Interesting take Rathin, I agree couples should work toward staying together, marriage is hard. I wonder though, if Marcus doesn’t tell Anna, his guilt may cause him to leave so he wouldn’t have to face what he did. However if he tells Anna, she may not be able to continue living with him. But you never know, they may be able to, with lots of therapy, be able to work through this and stay together. Let’s hope so.
Poor Charllie. He never had a chance.
This story details loss on several levels. The couple’s loss of a child. The man’s loss of self-control. The woman’s loss of sanity. You utilize the timeline in a very deceptive way. (forcing me to THINK! Damn you.)
In the final section that begins with: ‘The night Charlie died…’ In the second paragraph, you accidentally used the the name ‘Amy’ instead of Anna. “While Amy slept soundly for the first time in months…’
Other than that, it’s a very nicely crafted story, Alice.
Thanks Ken, I love what you said about the timeline because I was worried jumping back and forth might be confusing, but it seems as if everyone understood what what happening.
I fixed the typo, nice eagle eyes.
“Hit me, go on hit me! Pick up that bottle and hit me with it. Then see what your father will do.” She laughed. “Go on. I dare you to do it.”
I fidgeted uncomfortably with waist-length plaits. My hands were sweating and I felt my breath catching in my chest. My mother sat on the edge of the verandah sneering at me. I did not want to obey her again. She was in one of her moods. Nothing I would do would be right. I was caught like a kangaroo in a shooter’s spotlight. My nine year old brain was spinning from the options presented to me. Hence my voice was muted.
“Go on you little coward. Hit me. Let’s see what happens. Let’s see how brave you are?”
She had been doing my hair before – plaiting it unbelievably tight against my skull.
“Mum, it’s hurting. It’s hurting.”
“Nonsense. You little drama queen, making a fuss about nothing.” She lifted the brush and tapped my head with it and then stretched the hair tight and began to plait my hair. It pulled strands of hair which came out. When I did not hold still she tapped my head with the heavy wooden brush.
“You like hurting me. You do. Why?”
“What rubbish you talk. Nothing, but rubbish. Little Miss Hypersensitivity. Oh, the drama of it all.”
“Please. Please, Mum it hurts.”
“I’ll show you what hurts.” She took the brush and wacked my head and shoulders several more times. “See that hurts, doesn’t it?” She is laughing at me.
It ends when I walk away. That night my father talks to me about being rude to my mother and not treating her with respect. I love my father and do not argue with him. I will try not to make my mother angry or upset her again. I do not want to lose him too. It is a fine line to walk between two people who you could cause to separate and leave our family without a parent.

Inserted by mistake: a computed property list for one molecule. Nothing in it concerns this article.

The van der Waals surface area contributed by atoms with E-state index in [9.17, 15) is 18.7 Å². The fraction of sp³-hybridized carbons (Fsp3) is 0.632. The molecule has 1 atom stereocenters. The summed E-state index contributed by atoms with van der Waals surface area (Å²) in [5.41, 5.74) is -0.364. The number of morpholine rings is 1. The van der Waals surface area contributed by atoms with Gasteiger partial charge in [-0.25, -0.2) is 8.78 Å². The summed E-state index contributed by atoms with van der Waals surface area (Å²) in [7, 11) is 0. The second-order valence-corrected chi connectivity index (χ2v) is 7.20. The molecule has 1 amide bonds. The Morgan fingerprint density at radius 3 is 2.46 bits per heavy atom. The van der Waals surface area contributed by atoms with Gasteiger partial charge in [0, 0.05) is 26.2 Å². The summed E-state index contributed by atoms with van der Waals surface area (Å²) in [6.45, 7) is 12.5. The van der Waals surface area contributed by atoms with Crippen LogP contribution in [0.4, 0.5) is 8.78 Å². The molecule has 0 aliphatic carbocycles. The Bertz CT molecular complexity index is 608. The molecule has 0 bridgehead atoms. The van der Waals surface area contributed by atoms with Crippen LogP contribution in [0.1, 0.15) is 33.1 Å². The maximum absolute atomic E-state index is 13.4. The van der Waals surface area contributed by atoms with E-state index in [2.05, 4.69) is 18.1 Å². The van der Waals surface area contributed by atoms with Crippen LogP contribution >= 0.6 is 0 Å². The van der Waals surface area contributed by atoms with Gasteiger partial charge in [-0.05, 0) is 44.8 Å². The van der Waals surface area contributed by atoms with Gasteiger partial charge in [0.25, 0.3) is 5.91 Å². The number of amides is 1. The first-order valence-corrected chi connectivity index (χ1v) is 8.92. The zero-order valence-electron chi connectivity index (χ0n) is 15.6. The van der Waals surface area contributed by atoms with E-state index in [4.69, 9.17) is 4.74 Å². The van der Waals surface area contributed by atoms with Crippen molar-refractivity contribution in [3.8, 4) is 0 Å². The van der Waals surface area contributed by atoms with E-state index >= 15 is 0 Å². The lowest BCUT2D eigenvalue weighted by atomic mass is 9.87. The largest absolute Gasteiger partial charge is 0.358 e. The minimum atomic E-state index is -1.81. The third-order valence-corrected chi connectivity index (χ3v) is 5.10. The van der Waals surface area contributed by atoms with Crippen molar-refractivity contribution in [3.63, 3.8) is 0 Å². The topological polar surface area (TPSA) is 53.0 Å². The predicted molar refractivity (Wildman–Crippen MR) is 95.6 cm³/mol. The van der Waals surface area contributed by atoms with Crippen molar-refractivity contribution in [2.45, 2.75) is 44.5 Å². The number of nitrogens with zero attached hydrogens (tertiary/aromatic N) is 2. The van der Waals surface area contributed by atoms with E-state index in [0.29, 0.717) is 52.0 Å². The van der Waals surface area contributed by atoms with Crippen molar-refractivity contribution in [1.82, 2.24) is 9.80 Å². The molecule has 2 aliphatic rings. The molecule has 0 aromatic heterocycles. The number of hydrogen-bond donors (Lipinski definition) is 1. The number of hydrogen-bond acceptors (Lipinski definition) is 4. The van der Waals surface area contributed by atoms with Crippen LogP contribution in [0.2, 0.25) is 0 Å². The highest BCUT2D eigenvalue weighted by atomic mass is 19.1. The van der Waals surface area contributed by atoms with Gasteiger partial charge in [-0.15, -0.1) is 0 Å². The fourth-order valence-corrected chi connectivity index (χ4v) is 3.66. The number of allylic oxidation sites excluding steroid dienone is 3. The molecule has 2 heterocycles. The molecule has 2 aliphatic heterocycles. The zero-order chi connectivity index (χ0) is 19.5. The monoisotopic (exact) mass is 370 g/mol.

Two weeks later – I had spent a couple of days mustering sheep with my father and the workmen. It was shearing time. The dry scorching heat of a Queensland January sucked you out. I used to love the peace of walking my horse through the bush, the slap of the leather reins, clip clop of hooves on the red sandy soil, weaving in between the grey mulga shrubs and sandalwood groves interspersed with great old box trees and tall gums looking for the merinos with their full wool coats in 40 C plus heat. Then finding the little mobs, you ease them gently down the bore drains to holding yards.
When the sun rose high in the sky and baked the back of your shirt coated in the black bush flies, the sheep began to baulk, walking slower and slower, you knew it was time to camp for smoko lunch.
While the adults circled and settled the mob of sheep, the kids shinnied off the ponies and collected wood which was lit by one of the adult musterers and the billies were filled with water. Every musterer usually had their own billy with a cap cup. When the billies boiled, a handful of tea was thrown into each one and then the billy lifted off the fire with a stick and placed besides its owner to brew thick black tea that “put hairs on yer chest.” Sugar again was put in and it was a pretty estimated affair. Some had it sweet and some like my father took it straight from the fire without. It was black tea made on artesian bore water and I remember the taste of it more than fifty years on.
Lunch smoko took several hours until the heat was bearable to move. Some slept after lunch, Akubra hats down over their faces, leaning against a saddle or a log in the shade. Some people took the saddle off their horses and others just loosened the girth strap around the animal’s belly. Personally I liked to take the saddle off, because then the horse was free of its weight and could graze unencumbered and comfortable.